Your other man on a mission was Inigo Montoya. Do you get tired of people quoting the film at you?
‘Never! Not a day goes by when people don’t ask me about it. I don’t get how I got to be the guy who was in the “Wizard of Oz” of my generation. I still have the sword of Inigo Montoya – it’s mine!’
What did you get out of working on ‘The Princess Bride’?
‘A million memories. I’m not a writer, but a year or two afterwards, I tried to write something myself and it was all over the place. My mentor [director-librettist] Gerald Freedman told me to find that word at the heart of that character or that story. So I said to Rob [Reiner], how on earth could you do that for “The Princess Bride”? Rob didn’t miss a beat: “That’s easy. It’s about a little boy whose grandpa reads him a story to tell him the most important thing in life is true love.” Every frame of the movie is about those characters’ quests for true love. After all the nailbiting and the perching on the edge of your seat, I think the same is true of “Homeland”.’
And so, too, something like ‘Evita’. Most West End musicals seem to be revivals or film spin-offs now. Is there any engaging new musical writing out there?
‘If I saw it, I’d be there in a heartbeat. There’s nothing new that I’ve seen come across that I would have stopped everything to go and do. It’s no accident that I’ve been assembling musical evenings – about 50 a year for the past 25 years – taking material from everywhere to create new shows.’
Although you were in ‘Paradise Found’ in London in 2010, a new musical that went down badly…
‘It was a complete critical failure, trying to write new lyrics to old music [Johann Strauss waltzes]. I think it works the other way round: first you write the story, then you write the music. The songs I love to sing are story songs, from Yiddish songs to Tom Waits. Sondheim might say I’m full of shit, that they write the music first. But I’ve never found a good story where the music didn’t match it or support it.’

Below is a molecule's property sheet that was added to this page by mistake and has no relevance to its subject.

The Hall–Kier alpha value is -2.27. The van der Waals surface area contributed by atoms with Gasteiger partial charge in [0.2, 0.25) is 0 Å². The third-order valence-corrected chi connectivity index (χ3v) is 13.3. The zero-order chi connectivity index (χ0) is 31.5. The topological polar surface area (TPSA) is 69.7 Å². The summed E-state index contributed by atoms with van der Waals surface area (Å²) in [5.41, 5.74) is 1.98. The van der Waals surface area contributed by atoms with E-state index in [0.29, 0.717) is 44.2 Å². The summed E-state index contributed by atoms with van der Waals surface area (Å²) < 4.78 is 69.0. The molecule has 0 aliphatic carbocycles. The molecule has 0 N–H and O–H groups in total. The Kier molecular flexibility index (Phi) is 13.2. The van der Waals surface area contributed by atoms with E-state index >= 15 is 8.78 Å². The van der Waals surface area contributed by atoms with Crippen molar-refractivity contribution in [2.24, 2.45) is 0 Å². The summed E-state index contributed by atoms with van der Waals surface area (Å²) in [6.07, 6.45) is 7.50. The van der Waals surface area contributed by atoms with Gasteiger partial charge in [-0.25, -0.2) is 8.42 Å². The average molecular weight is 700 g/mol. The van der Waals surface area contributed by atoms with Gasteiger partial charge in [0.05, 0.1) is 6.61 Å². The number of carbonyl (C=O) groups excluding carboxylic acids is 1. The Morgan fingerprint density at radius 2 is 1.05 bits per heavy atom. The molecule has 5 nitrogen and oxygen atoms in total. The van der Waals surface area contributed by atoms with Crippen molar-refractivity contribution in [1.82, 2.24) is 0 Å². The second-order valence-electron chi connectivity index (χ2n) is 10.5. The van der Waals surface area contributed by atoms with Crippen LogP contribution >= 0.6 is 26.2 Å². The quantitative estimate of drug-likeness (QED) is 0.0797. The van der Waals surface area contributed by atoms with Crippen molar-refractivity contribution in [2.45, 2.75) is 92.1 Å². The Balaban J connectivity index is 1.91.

Are you happier on stage or on camera?
‘I belong on the stage. I love how the day’s events, whatever you read in the newspapers or watch on the TV, are reflected in the performance and how its received. I often wonder why certain performers become attractive to an audience, and I think it’s because they have a way to feel alive and bring an audience to life.The great thrill of my life has been to work with two people who have these qualities: Claire Danes [on screen] and my younger son, Gideon [on stage]. Working with them is like a drug.’
You’re nearly 60 now – do you have any ambitions left?
‘Everything I haven’t done. Even on the very long days on “Homeland”, when the big challenge for me is not to pass out in the fourteenth hour – I’m not thirtysomething like some of those guys – I feel alive. And I don’t mean to be corny, but we’re not alive very long.’
What else did you learn from the CIA?
‘I met the real Saul – the CIA’s Middle East chief – and it was only when we sat down with his daughters in his lounge and chatted about growing up in that environment, that the nickel dropped. This piece is about nothing more than a family: the father-daughter relationship between Saul and Carrie, the Brody family, the CIA family and the world family. If there’s one image I’d choose to represent the show, it’s Brody on the roof of his house, arm-in-arm with his daughter. Two fragile human beings, holding on to each other for dear life.’
‘Homeland’ starts Sunday October 7, 9pm, C4.